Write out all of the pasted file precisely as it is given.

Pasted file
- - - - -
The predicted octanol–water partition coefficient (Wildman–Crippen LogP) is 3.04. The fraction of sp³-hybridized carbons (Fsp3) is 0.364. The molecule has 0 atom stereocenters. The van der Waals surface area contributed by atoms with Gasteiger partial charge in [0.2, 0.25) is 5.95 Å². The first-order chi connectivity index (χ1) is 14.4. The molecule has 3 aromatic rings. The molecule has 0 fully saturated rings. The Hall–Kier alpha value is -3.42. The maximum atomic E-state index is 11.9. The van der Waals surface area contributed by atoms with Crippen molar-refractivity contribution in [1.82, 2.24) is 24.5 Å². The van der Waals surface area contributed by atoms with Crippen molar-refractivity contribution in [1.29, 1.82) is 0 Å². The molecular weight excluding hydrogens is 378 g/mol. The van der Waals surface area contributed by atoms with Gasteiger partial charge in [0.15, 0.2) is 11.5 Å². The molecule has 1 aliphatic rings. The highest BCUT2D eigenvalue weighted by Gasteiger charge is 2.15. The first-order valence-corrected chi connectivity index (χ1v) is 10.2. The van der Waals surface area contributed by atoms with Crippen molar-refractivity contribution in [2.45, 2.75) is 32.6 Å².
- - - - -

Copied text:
The predicted octanol–water partition coefficient (Wildman–Crippen LogP) is 3.04. The fraction of sp³-hybridized carbons (Fsp3) is 0.364. The molecule has 0 atom stereocenters. The van der Waals surface area contributed by atoms with Gasteiger partial charge in [0.2, 0.25) is 5.95 Å². The first-order chi connectivity index (χ1) is 14.4. The molecule has 3 aromatic rings. The molecule has 0 fully saturated rings. The Hall–Kier alpha value is -3.42. The maximum atomic E-state index is 11.9. The van der Waals surface area contributed by atoms with Crippen molar-refractivity contribution in [1.82, 2.24) is 24.5 Å². The van der Waals surface area contributed by atoms with Crippen molar-refractivity contribution in [1.29, 1.82) is 0 Å². The molecular weight excluding hydrogens is 378 g/mol. The van der Waals surface area contributed by atoms with Gasteiger partial charge in [0.15, 0.2) is 11.5 Å². The molecule has 1 aliphatic rings. The highest BCUT2D eigenvalue weighted by Gasteiger charge is 2.15. The first-order valence-corrected chi connectivity index (χ1v) is 10.2. The van der Waals surface area contributed by atoms with Crippen molar-refractivity contribution in [2.45, 2.75) is 32.6 Å².